Well, there isn’t much more National Education Association (NEA) teacher union officials can do to take over the South Kingstown, Rhode Island, School Committee. What’ll will be next? All union officials taking over the town council? Go Local Prov News Team and Kate Nagle have the story at golocalprov.com.
Markey, who listed “union organizer” for NEARI on her most recent Ethics Commission filing, said she believes the only issue she will have to recuse herself on is contract and discipline issues, but not schools closures.
One of the top union leaders in Rhode Island has decided to bypass two legal opinions and continues to assert that she is not in violation of Rhode Island ethics laws.
But, two different law firms warned the town of South Kingstown that Sarah Markey, who is a union organizer for the National Education Association, will be in near constant conflict as a member of the town’s school committee. She earns more than $166,000 in total compensation annually as an organizer for the union, according to the website unionfacts.com.
NEA represents the majority of the faculty and staff in the South Kingstown schools.
Both the town of South Kingstown’s legal counsel and the South Kingstown school committee’s attorneys flagged the conflict issues in 2017 — when Markey was being considered for appointment to the Board due to a vacancy. In 2018, she ran and was elected, but did not disclose the potential conflict issues.
Markey was the second highest vote-getter in winning a seat on the School Committee.
“The opinion of Attorney [Sara] Rapport [counsel of the school committee] is that the Rhode Island Ethics Commission would most likely find that Ms. Markey would be required, as a matter of law, to recuse herself from all discussions and votes that in any way relate to NEARI and its members. I am in agreement with this conclusion, especially given the [Henry] Boeniger Advisory Opinion which is attached. Nonetheless, a ruling on this matter would have to come directly from the Ethics Commission as legal counsel cannot provide binding advice on behalf of the Ethics Commission,” wrote Michael A. Ursillo, Town Solicitor in South Kingstown in a memo to then-Town Administrator Steve Alfred in October of 2017.
Ursillo’s memo follows a legal opinion filed by the South Kingstown’s school committee’s attorney that stated:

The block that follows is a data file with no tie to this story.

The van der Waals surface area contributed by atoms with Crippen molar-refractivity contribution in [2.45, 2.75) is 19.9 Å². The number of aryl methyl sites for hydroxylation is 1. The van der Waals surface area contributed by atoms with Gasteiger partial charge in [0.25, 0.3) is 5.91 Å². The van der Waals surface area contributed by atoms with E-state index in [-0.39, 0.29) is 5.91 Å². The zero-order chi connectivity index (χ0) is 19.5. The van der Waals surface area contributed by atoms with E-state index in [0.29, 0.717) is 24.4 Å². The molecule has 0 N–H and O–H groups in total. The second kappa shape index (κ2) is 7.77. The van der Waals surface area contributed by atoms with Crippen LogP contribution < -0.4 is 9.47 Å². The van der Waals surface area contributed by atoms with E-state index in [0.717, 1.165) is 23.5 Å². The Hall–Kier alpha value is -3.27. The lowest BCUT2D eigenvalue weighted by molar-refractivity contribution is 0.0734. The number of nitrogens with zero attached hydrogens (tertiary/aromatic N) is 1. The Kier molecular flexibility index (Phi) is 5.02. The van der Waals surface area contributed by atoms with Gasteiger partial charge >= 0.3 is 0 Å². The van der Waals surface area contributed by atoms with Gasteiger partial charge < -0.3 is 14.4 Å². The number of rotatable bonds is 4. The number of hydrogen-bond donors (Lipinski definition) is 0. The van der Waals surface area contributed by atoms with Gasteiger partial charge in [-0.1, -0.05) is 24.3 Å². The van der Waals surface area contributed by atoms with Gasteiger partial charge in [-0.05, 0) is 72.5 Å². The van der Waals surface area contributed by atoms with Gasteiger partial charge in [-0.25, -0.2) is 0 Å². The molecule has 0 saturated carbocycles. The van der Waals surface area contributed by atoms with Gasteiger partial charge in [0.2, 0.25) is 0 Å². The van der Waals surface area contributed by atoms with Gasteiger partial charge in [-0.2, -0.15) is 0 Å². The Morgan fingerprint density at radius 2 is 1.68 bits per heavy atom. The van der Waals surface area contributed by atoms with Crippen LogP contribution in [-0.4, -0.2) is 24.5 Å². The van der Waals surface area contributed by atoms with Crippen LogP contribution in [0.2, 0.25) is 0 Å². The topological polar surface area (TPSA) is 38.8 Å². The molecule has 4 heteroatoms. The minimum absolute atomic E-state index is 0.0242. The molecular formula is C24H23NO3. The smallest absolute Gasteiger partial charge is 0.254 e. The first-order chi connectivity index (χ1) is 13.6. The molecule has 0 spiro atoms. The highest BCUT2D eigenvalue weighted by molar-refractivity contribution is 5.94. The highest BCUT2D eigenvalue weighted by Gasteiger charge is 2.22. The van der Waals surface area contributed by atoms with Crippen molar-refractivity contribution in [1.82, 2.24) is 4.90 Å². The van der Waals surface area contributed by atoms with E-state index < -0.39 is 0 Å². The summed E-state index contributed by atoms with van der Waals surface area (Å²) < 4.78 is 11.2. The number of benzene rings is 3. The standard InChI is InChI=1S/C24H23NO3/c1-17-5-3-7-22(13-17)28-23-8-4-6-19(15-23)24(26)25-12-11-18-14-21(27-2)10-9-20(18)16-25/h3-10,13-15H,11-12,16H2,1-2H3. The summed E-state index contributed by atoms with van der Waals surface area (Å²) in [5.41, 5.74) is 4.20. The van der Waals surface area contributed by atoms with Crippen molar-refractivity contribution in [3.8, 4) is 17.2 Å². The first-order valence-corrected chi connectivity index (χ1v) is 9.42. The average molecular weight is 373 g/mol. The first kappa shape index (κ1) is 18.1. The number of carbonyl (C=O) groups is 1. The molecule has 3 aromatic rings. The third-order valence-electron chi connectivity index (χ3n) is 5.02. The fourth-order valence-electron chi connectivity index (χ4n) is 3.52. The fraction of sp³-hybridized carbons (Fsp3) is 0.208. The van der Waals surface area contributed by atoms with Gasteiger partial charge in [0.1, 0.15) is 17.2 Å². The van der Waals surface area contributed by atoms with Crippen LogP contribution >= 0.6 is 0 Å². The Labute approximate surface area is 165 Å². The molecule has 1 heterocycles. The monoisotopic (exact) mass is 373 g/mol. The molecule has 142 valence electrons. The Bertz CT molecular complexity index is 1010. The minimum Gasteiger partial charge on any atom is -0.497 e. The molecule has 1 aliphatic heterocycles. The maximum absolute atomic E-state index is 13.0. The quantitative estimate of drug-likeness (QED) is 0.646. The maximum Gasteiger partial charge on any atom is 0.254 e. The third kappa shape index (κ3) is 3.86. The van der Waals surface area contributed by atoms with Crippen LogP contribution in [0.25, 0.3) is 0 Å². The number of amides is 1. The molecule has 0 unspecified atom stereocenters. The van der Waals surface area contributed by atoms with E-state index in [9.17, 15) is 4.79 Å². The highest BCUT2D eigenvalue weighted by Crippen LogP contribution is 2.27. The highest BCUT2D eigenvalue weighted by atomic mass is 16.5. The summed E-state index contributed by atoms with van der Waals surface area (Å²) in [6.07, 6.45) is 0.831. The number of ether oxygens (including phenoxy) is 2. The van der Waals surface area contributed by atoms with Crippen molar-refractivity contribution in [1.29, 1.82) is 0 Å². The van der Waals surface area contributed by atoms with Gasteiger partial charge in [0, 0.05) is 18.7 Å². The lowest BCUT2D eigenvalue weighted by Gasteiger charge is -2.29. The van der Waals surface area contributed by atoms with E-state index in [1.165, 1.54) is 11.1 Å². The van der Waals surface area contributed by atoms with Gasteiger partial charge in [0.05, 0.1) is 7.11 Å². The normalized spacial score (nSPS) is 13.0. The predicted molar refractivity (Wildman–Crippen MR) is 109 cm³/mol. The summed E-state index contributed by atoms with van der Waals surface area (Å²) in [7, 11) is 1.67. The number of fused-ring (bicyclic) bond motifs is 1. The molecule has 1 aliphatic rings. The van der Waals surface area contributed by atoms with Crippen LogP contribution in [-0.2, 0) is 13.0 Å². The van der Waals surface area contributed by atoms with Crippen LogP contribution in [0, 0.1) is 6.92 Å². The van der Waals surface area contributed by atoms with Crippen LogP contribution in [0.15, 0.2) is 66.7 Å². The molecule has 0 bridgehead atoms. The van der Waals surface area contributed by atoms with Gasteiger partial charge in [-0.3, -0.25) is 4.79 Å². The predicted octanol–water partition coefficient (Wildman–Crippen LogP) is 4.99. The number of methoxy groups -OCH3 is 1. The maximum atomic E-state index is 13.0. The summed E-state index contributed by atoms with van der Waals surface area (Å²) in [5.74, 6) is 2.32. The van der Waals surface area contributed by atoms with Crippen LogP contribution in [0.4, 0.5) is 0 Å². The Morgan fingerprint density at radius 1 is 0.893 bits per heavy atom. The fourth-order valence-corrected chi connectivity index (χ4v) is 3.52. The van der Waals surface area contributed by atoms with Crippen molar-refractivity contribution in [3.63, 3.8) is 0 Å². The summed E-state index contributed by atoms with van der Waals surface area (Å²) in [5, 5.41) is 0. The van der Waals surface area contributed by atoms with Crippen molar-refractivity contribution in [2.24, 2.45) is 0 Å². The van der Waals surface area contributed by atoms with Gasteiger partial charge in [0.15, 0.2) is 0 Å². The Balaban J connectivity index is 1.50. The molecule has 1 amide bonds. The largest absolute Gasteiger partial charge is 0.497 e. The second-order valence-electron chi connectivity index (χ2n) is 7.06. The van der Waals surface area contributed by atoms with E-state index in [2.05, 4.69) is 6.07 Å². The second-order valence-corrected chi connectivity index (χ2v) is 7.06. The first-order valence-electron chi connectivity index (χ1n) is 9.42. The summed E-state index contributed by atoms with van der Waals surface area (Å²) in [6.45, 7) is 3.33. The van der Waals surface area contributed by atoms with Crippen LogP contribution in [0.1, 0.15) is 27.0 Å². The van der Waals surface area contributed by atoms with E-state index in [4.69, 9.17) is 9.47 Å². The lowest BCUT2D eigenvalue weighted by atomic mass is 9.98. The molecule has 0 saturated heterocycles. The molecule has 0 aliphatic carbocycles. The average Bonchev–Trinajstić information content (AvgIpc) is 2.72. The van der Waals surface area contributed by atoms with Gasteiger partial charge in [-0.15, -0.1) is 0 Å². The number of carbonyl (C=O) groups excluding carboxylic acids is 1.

We believe that the Rhode Island Ethics Commission (“Ethics Commission”) would likely find that Ms. Markey would be required, as a matter of law, to recuse herself from all discussions and votes that in any way relate to NEARI and its members. This recusal mandate would apply to many if not most matters regularly before the Committee, including without limitation, those pertaining to the Committee’s budget, collective bargaining, and the termination/non-renewal and discipline of Committee employees, the majority of whom are represented by NEAR!. Finally, recusal would also likely apply to matters involving curriculum, administrative staffing (personnel supervising NEAR! members), facilities reconfiguration, proposed state legislation, and the development and implementation of Committee policies pertaining to personnel assignment and evaluation.
Memo from South Kingstown’s legal counsel
Markey Dismisses the Legal Opinions
“The legal opinion was ordered by the past School Committee Chair, Roland Benjamin in order to keep me from being appointed. He ultimately lost the election and I won. Voters spoke,” said Markey.
“To your question, being an employee of a union does not bar someone from serving office. A candidate can not seek an advisory. An elected official can seek an advisory about a specific question,” added Markey.
The School Committee’s legal counsel flags a number of critical issues including the depth of the potential conflict, “Ms. Markey would become a member of the very public body charged by law with responsibility over that school department budget, and would be required to discharge various duties pertaining to that budget, i.e., adopting the school budget to submit to the Town Council, adopting changes to the school budget, approving expenditures, and generally having overall care and control of the schools.”
The School Committee’s attorney wrote, “The Committee’s total annual budget is $60,573,360. Salary and benefits for all personnel comprise $48,561,322, or eighty percent (80%) of that annual budget. The salary and benefits paid to employees represented by NEAR! is $40,520,958, or sixty-seven percent (67%) of the Committee’s total annual budget. Thus, more than two-thirds of the Committee’s budget supports employees represented by NEAR!. It is difficult under these circumstances to imagine a scenario in which NEAR! would not have a direct financial interest in any matter before the Committee that implicates its budget and related fiscal concerns.
Earlier this week, Rhode Island Ethics Commissioner Jason Gramitt, told GoLocal that Markey has not herself yet sought an advisory, weighed on the issue as well.
“Employment by a labor union does not disqualify one from holding elective public office under the Code of Ethics. It is treated like any other private employment so that the public official, while not barred from serving in the elective position, may have to recuse from participation in certain matters that either involve or financially impact his or her private employer,” said Gramitt. “But aside from recusing on those issues, the public official is free to participate in other matters that do not involve his or her employer.”
On Wednesday, a member of the South Kingstown Town Council raised the issue of how Markey will be able to be impartial when it comes to considering matters including the budget and potential school closures.